Notably, the belief that higher education is a “smart investment” in the future falls largely along these lines. Those groups that have benefited from U.S. immigration policies that target highly educated workers are, not surprisingly, the most likely to hold this view—Indians (81%), Chinese (79%), Koreans (79%). Smaller majorities of Cambodians (68%), Japanese (61%), Hmong (59%), and Native Hawaiian and Pacific Islanders (54%) also agree.
That beliefs about higher education as a good investment vary across AAPI groups in California suggests that this investment is largely a function of U.S. immigration policies, not the “cultural values” so often assumed by the “model minority” stereotype.
At the same time, the study shows that even those groups that have benefited most from selective immigrant recruitment (resulting in what sociologists Min Zhou, Jennifer Lee, and others call “hyperselectivity”), such as Chinese and Indians, still include large swaths of struggling workers. Because groups like Chinese, Filipinos, and Indians make up the vast majority of the AAPI population in California, these groups also comprise the largest proportion of California AAPIs who are working and struggling with poverty. Chinese make-up almost a third of the AAPI working and struggling with poverty population (29%), followed by Filipinos (25%), Indians (13%) and Vietnamese (12%).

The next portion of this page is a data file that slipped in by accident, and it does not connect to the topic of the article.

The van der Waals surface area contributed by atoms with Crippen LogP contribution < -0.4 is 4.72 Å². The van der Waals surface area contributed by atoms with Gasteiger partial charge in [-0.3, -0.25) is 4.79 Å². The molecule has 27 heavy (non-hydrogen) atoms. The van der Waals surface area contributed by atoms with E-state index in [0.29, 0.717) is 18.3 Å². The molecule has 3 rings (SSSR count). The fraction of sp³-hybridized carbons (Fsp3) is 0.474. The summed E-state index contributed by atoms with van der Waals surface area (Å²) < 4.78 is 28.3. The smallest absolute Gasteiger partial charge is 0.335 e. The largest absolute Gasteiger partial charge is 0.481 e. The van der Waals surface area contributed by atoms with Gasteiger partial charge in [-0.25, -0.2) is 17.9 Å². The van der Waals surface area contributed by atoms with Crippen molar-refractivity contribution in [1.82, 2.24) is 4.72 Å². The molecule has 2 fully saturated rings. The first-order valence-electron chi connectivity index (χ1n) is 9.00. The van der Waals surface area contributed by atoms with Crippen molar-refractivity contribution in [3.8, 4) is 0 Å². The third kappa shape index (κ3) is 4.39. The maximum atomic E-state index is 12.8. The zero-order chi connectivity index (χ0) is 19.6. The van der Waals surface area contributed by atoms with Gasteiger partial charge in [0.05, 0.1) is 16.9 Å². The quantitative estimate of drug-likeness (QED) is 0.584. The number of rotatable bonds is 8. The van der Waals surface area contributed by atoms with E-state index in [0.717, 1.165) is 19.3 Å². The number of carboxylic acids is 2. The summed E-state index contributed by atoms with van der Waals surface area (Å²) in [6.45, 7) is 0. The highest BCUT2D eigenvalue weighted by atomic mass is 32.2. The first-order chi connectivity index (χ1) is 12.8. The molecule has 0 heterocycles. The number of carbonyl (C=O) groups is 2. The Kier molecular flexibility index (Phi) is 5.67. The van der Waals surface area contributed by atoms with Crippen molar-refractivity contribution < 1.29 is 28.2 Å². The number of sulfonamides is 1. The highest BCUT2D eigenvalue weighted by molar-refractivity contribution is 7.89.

Overall, AAPIs in California are less likely to be working and struggling than Californians as a whole (23% vs. 31%). Yet, the study shows that most AAPIs reject the idea that “hard work and determination alone” guarantee success. A majority (55%) of AAPIs say that hard work and determination are no guarantee of success. Furthermore, this skepticism about individual effort and the “pull yourself up by your bootstraps” narrative is more pronounced among U.S.-born (65%) than the foreign-born (50%) AAPIs. The bottom line is that even those who report high levels of economic security remain skeptical about individual effort and whether it guarantees economic advancement.
Additionally, awareness that societal factors impact individual success seems to increase over immigrant generation. One of those societal factors is racial discrimination. AAPI Californians (17%) are more likely to report dealing with racial discrimination than Californians overall (12%). Experience with discrimination cuts across group lines. The highest levels are reported by Native Hawaiian and Pacific Islander (29%) and Indian (24%) Californians. One in ten or more Hmong (19%), Chinese (16%), Filipinos (16%), Japanese (16%), Cambodians (14%), Vietnamese (14%), and Koreans (10%) also report experiencing racial discrimination.
The Working Lives and Struggles of Asian Americans and Pacific Islanders in California report shows that economic fragility in California extends even to groups like AAPIs that possess, on average, the highest overall levels of education and income of any racial group in the state. It is more important than ever to formulate policies and make philanthropic investments that address the challenges of AAPIs who are working and struggling with poverty.